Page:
"People think, 'That's gone. It's a thing of the 80s.' It's not. To this day, I testify in death cases." — Tierno
Townes was clear: Tampons, themselves, don't cause TSS, and good hygiene reduces a lot of the risk. But for young girls like Roberts, TSS—and specifically TSST-1, the toxin produced by staph—can pose more of a threat.
As a person gets older, the body usually produces a protective antibody that keeps them from being as susceptible. But "if that person is infected with a strain that produces TSST-1 and they don't have an antibody, they can get a full blown syndrome," Townes said.
Because of that, Tierno said,doctors should know to ask further questions of an adolescent girl with flu-like symptoms. He said Roberts should have been asked questions like: "Are you menstruating? And if you are, are you using tampons? And if so: stop."
"TSS is a disease of the youth," Tierno added.
In his book, The Secret Life of Germs, Tierno writes that only half of teenage girls under age 16 have the appropriate antibodies to fight off TSST-1. And if they wear a tampon for too long—maybe nine, ten hours as they sleep in on a Saturday morning—the risk of TSS increases.
"Most people, when they put a tampon in, don't leave it in for a long period of time," Townes said. "The idea is that the staph that are collecting the vaginal area do not have time to multiply."
Though the likelihood of having that protective antibody increases with age, the threat doesn't completely disappear. Women in their 40s have died from TSS. This March, US Representative Carolyn Maloney, a Democrat from New York, introduced a bill called the Robin Danielson Feminine Hygiene Product Safety Act, named for a woman who died at age 44 after using conventional tampons.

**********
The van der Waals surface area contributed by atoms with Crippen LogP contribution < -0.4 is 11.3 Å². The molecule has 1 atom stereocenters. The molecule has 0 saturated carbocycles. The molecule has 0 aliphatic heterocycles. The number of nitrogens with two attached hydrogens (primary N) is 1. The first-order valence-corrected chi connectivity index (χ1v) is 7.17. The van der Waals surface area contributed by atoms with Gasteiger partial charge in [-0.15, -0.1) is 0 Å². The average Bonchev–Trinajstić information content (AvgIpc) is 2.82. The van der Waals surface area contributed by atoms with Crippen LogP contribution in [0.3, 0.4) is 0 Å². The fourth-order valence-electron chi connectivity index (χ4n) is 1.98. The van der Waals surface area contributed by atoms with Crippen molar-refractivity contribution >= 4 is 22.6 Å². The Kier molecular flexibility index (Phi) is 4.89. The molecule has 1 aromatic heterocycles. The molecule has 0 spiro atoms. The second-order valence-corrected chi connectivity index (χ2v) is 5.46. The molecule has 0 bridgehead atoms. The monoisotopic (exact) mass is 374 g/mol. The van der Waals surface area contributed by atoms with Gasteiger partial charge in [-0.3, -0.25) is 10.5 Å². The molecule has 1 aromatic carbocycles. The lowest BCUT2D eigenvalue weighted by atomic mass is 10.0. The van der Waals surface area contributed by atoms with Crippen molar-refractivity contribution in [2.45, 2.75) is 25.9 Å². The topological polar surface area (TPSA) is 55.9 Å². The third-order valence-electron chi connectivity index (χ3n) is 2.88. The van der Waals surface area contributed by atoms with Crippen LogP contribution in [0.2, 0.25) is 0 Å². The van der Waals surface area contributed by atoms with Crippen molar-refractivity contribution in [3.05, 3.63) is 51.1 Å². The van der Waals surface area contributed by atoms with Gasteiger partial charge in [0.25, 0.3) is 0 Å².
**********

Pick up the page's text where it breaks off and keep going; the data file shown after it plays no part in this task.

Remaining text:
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So if people know that tampons made with synthetic materials create a haven for staph toxins, then why not make them from all cotton? Tierno said that's a question he's been asking for decades—especially because, he added, there has never been a TSS case from all-cotton tampons.
"Many people think that with the current tampons there is no problem," he said. "They think, 'That's gone. It's a thing of the 80s.' It's not. To this day, I testify in death cases."
Diane Roberts has the same message. "My husband had never heard of TSS," she told the Manchester Evening News this week. "If one dad reads this and his daughter falls ill, it could save her life."
Knowing that a woman will use as many as 16,800 tampons in her lifetime, Tierno said he continues to put pressure on tampon manufacturers to convert to an all-cotton product. He said he's even asked companies to add a skull and crossbones to their labels.
He points to Maloney, who has been pushing for increased tampon safety regulations since 1997.
"She reintroduces it again and again and again," Tierno said. "If men had vaginas this bill would have been passed the first time. That's the truth."